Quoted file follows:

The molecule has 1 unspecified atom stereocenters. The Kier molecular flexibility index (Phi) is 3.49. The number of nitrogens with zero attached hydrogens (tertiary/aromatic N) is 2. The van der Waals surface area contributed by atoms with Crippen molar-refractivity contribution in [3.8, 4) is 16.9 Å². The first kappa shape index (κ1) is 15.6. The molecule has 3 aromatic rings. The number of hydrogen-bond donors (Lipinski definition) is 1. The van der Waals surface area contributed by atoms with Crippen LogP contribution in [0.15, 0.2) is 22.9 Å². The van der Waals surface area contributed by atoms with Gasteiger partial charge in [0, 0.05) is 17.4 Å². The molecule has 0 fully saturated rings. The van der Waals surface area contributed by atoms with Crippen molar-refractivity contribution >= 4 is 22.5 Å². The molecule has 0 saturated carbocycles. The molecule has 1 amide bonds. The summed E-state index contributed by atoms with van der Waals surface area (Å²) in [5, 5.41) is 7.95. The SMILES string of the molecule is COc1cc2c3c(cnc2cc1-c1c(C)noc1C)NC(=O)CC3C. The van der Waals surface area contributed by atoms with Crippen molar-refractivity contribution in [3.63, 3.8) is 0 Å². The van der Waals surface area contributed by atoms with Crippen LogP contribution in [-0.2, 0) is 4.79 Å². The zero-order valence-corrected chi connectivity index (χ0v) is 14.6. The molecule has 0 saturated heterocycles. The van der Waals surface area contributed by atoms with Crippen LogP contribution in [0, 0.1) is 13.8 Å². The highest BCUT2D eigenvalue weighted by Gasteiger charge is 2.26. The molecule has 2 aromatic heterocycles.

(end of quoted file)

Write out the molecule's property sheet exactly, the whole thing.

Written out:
The molecule has 1 unspecified atom stereocenters. The Kier molecular flexibility index (Phi) is 3.49. The number of nitrogens with zero attached hydrogens (tertiary/aromatic N) is 2. The van der Waals surface area contributed by atoms with Crippen molar-refractivity contribution in [3.8, 4) is 16.9 Å². The first kappa shape index (κ1) is 15.6. The molecule has 3 aromatic rings. The number of hydrogen-bond donors (Lipinski definition) is 1. The van der Waals surface area contributed by atoms with Crippen LogP contribution in [0.15, 0.2) is 22.9 Å². The van der Waals surface area contributed by atoms with Gasteiger partial charge in [0, 0.05) is 17.4 Å². The molecule has 0 fully saturated rings. The van der Waals surface area contributed by atoms with Crippen molar-refractivity contribution >= 4 is 22.5 Å². The molecule has 0 saturated carbocycles. The molecule has 1 amide bonds. The summed E-state index contributed by atoms with van der Waals surface area (Å²) in [5, 5.41) is 7.95. The SMILES string of the molecule is COc1cc2c3c(cnc2cc1-c1c(C)noc1C)NC(=O)CC3C. The van der Waals surface area contributed by atoms with Crippen molar-refractivity contribution in [3.63, 3.8) is 0 Å². The van der Waals surface area contributed by atoms with Crippen LogP contribution in [-0.2, 0) is 4.79 Å². The zero-order valence-corrected chi connectivity index (χ0v) is 14.6. The molecule has 0 saturated heterocycles. The van der Waals surface area contributed by atoms with Crippen LogP contribution in [0, 0.1) is 13.8 Å². The highest BCUT2D eigenvalue weighted by Gasteiger charge is 2.26. The molecule has 2 aromatic heterocycles.